Customer feedback is crucial in understanding the value your business offers its customers and how customers are using your products and services. Customers who don’t find value or growth will find a new service. But taking time to listen to their concerns or struggles and taking action will increase customer loyalty and retention. As you prepare your voice of the customer VoC research program, here are 9 best practices and 9 common mistakes to keep in mind.
Building an Effective Voice of the Customer Program
To create a voice of the customer (VoC) research program, there are a few key things to take into consideration:
- What is the research for
- Who will you interview
- What customer segments and audiences to cover
- How will this feedback be collected and stored
- Who will be involved in this process
- How will the data be analyzed
- What next steps will your business take
By answering these questions, you can start building a focused research program with a clear idea of what you want to find and how you will handle data.
How to do VoC Research
There are a few different ways your research teams can go about collecting customer feedback. However, your goals and resources available will help you decide how to conduct customer research.
For instance, if your business interacts with customers primarily via phone conversations, then you would choose phone interviews for the research. On the other hand, if you want to collect feedback about a new service feature or product update, then you can insert a micro survey in the dashboard or send it in emails or push notifications.
Check out our detailed guide to voice of the customer methodologies to find the right methods for your VoC program.
VoC Research: 9 Best Practices
What practices should a research and feedback collection team implement when conducting voice of the customer research? Here we list 9 VoC best practices so you can get the most out of your research efforts.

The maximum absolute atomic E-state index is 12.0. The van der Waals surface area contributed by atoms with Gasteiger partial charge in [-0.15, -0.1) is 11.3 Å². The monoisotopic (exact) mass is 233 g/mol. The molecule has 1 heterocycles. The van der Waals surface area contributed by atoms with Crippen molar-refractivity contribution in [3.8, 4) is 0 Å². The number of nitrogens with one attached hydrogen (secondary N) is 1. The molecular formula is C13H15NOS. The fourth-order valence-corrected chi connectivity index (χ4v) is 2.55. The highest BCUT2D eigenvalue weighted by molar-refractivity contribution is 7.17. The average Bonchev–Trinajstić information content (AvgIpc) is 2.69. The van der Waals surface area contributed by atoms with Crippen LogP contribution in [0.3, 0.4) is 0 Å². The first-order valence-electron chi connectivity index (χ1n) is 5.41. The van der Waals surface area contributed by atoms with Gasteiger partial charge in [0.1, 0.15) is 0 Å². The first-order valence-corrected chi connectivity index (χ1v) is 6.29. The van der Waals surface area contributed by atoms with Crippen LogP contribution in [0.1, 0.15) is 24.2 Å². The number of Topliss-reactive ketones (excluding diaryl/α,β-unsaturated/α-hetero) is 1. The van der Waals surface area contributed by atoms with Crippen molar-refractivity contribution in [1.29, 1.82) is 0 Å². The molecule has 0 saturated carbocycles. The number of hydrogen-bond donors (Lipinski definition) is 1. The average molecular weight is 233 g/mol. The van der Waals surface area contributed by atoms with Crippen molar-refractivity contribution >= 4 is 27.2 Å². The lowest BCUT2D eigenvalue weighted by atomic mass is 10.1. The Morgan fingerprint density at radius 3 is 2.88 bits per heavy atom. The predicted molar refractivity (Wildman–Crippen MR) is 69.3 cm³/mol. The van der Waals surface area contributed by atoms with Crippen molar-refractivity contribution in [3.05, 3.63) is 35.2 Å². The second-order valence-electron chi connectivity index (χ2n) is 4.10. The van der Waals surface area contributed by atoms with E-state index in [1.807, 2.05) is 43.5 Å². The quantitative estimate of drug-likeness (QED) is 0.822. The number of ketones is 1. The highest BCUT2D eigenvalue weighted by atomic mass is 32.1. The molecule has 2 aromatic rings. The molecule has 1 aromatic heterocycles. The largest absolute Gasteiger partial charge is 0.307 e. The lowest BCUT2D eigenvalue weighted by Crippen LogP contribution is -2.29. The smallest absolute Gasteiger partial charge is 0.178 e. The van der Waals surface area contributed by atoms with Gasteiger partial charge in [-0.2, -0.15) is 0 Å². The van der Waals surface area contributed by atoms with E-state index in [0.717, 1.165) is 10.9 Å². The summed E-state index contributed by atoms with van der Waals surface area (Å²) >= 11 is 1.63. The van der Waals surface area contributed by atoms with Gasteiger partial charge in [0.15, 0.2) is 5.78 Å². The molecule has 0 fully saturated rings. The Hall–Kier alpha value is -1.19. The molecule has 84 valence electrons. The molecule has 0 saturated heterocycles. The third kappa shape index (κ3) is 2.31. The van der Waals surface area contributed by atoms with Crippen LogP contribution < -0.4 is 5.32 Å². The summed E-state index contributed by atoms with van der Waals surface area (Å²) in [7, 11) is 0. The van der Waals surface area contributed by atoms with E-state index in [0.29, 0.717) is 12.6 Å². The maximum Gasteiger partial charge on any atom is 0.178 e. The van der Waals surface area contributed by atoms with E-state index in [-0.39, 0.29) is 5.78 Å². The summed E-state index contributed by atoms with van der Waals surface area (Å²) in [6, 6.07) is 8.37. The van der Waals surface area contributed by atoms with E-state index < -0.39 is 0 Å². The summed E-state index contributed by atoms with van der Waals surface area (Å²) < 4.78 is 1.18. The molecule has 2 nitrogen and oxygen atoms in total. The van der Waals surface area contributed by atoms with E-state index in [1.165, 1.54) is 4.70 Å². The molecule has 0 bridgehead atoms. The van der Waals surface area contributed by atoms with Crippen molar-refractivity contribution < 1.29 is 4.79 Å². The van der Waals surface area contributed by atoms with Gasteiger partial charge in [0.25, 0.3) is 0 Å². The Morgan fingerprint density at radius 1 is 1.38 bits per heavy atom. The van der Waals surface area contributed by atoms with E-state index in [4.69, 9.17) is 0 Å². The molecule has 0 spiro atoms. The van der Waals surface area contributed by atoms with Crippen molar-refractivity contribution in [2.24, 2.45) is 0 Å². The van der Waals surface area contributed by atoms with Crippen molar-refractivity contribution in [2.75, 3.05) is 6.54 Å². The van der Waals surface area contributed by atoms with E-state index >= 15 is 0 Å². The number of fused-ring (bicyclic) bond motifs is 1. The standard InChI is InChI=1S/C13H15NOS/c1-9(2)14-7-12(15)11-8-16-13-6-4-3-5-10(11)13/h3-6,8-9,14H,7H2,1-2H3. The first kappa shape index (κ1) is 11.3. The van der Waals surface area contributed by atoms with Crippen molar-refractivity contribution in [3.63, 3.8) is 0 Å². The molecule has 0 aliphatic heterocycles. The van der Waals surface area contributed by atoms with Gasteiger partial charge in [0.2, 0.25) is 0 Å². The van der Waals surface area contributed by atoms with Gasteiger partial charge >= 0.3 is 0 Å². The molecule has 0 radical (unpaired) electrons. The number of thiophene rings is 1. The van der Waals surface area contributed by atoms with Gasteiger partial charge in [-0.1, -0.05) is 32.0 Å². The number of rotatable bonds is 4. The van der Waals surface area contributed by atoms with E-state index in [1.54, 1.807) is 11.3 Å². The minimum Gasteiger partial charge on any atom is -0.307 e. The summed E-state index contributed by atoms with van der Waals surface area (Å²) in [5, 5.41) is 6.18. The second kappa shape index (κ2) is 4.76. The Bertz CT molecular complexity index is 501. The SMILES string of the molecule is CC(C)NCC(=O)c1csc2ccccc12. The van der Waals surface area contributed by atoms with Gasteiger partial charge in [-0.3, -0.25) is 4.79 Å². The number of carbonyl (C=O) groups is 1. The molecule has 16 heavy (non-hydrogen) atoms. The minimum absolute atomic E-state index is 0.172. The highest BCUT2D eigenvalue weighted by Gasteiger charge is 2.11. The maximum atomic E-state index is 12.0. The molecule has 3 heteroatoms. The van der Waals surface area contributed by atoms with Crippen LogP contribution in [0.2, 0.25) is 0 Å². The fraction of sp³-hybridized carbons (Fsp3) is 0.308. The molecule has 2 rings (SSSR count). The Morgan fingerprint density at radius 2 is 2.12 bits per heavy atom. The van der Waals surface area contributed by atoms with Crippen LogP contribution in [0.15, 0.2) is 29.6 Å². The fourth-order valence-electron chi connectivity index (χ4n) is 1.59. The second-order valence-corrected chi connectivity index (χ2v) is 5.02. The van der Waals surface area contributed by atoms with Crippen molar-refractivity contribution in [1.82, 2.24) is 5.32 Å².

1. Outline How the Program Will Run
First, design an effective voice of the customer research program. Determine what type of feedback and research you want to collect. How will you (or your research team) collect this research (methodologies)? What tools and resources will you use? Where will all the data be stored and analyzed? What do you hope to do with this information and feedback? What are the end goals?
Answering these questions will help prepare your teams. And when the time comes, your teams will be equipped to communicate with customers, understand their needs and pain points, collect and study data, and find ways to improve the customer experience.
2. Collect Feedback & Insights Across All Communication Channels
If your business communicates with customers on different channels, then you will want to collect feedback from all those channels. This means not only doing phone and email surveys but also chat and social media, if applicable.
Basically, any platform or channel you engage with customers and prospects on is a valuable platform for collecting voice of the customer research. You can decide the form and length of your survey or questionnaire based on the channel. Create short surveys and embed them in the email or chat window or attach links to longer surveys that may need more time.
You can increase the number of responses you receive by collecting feedback from all communication channels and also get varied responses and perspectives.
3. Collaborate with Other Teams & Share Reports
Depending on the purpose and goal of a research project, all relevant departments should have a say in how feedback should be collected and studied. Identify key leaders and players from each department. Get their support via perspectives and suggestions. Invest in the right communication tools to collaborate effectively with these teams. Once research is collected, share insights and reports with these leaders and departments.
4. Personalize VoC Requests
Think of every interaction with your customer as a way of delivering value. Therefore, when conducting VoC research and collecting feedback, treat your customer as a partner. Demonstrate that the purpose of this survey or phone interview is to understand how you can serve them better. Ask relevant questions; customers will not answer questions that have nothing to do with them or how they use your product.